Same ‘unsafe’ cladding installed on other London towers
LONDON councils are urgently checking the safety of local tower blocks to ensure they’re not susceptible to the same devastation as Grenfell Tower.
Council chiefs in Camden, Newham, Croydon and Redbridge all said they were carrying out safety checks.
Officials said they would undertake assessments to see if action needs to be taken but said that robust safety measures were already in place.
The Local Government Association said it was reviewing fire risk assessments and checking remedial work had actually been carried out.
Though thorough investigations have yet to take place, early indications point to external cladding fitted to Grenfell last year created a “chimney” that helped the fire spread from the fourth to 18th floor in eight minutes.
Flats are designed to contain fires for at least 20 minutes but renovations may have created gaps in fire insulation.
Contractors Harley Facades Ltd and Rydon which carried out the Grenfell cladding also worked together on the refurbishment of 23-storey Ferrier Point in Canning Town, Newham, fitting it with the same aluminium rainscreen cladding.
Newham Council said: “All of our buildings are subject to strict fire risk assessments with remedial action if required.
“Following the fire in Kensington and Chelsea, we are carrying out further assessments on our tall blocks to see if any action needs to be taken.” Wandsworth and Hounslow councils were also consulting residents to provide information and reassurance.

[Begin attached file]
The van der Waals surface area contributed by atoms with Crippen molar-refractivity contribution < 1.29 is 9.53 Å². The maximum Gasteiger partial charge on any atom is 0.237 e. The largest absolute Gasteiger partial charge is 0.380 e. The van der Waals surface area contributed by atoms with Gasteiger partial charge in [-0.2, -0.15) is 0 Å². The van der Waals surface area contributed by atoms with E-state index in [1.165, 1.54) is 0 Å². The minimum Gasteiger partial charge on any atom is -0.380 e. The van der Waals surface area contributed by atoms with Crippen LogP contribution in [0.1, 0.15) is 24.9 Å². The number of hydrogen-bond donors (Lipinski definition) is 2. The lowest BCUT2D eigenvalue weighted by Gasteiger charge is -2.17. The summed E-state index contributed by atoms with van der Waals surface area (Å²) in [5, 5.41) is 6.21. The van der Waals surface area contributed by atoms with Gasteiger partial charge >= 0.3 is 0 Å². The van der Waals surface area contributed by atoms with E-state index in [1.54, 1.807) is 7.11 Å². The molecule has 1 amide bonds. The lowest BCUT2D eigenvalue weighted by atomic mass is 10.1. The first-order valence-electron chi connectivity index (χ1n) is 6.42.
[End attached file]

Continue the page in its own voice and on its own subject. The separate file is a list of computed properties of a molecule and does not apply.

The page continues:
Commenting on the review plans, Defend Council Housing campaign group’s Eileen Short told the Star that any safety checks would need to be backed with a commitment to fund improvement works.
“After the Lakanal fire [in a tower block in Camberwell, south London, where six people died in 2009], there were recommendations but the report was sat on,” she said.
“I defy anyone to show us this isn’t about the money. This is about money and what [the government] is prepared to spend on protecting people’s lives.”
She condemned Communities Secretary Sajid Javid, who has spoken about “knocking down” tower blocks, and comments by his predecessor Eric Pickles who had discussed commercially exploiting brownfield sites upon which tower blocks are built.
Ms Short fumed: “They want the land, but not the people on it.”
The British Automatic Fire Sprinkler Association said that only 100 tower blocks of the 4,000 in Britain have been fitted with sprinklers.
Regulations requiring sprinklers only apply to blocks built after 2007 and it’s up to local authorities to decide whether buildings have to be retrospectively fitted.
The association estimates that sprinklers could have been fit in Grenfell for around £200,000 — around 2 per cent of last year’s refurbishment cost.
Shadow chancellor John McDonnell urged Westminster to lift the housing revenue cap to allow councils to “undertake the urgent retrofitting work required on all existing housing stock found not to meet required safety standards.”
He said: “Councils must also be given the power, as Labour’s housing manifesto pledges to do, to borrow to invest in council housing on the scale necessary to allow all those living in homes deemed to be unsafe to be properly rehoused.”